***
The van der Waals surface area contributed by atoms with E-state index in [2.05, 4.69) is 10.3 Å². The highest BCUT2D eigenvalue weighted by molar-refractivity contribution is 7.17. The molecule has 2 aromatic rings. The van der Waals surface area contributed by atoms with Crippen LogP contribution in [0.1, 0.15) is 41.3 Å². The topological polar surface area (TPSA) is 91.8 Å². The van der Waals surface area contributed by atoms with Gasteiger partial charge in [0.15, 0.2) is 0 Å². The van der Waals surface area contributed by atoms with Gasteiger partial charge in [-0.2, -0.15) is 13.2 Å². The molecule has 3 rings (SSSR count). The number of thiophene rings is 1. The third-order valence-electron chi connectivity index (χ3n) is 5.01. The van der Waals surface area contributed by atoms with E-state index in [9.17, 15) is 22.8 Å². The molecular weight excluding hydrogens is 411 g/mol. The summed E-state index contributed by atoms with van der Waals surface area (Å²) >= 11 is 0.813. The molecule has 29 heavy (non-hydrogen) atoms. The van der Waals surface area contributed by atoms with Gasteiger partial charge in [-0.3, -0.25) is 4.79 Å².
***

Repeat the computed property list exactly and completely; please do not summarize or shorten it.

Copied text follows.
The van der Waals surface area contributed by atoms with E-state index in [2.05, 4.69) is 10.3 Å². The highest BCUT2D eigenvalue weighted by molar-refractivity contribution is 7.17. The molecule has 2 aromatic rings. The van der Waals surface area contributed by atoms with Crippen LogP contribution in [0.1, 0.15) is 41.3 Å². The topological polar surface area (TPSA) is 91.8 Å². The van der Waals surface area contributed by atoms with Gasteiger partial charge in [0.15, 0.2) is 0 Å². The van der Waals surface area contributed by atoms with Gasteiger partial charge in [-0.2, -0.15) is 13.2 Å². The molecule has 3 rings (SSSR count). The number of thiophene rings is 1. The third-order valence-electron chi connectivity index (χ3n) is 5.01. The van der Waals surface area contributed by atoms with E-state index in [9.17, 15) is 22.8 Å². The molecular weight excluding hydrogens is 411 g/mol. The summed E-state index contributed by atoms with van der Waals surface area (Å²) >= 11 is 0.813. The molecule has 29 heavy (non-hydrogen) atoms. The van der Waals surface area contributed by atoms with Gasteiger partial charge in [-0.3, -0.25) is 4.79 Å².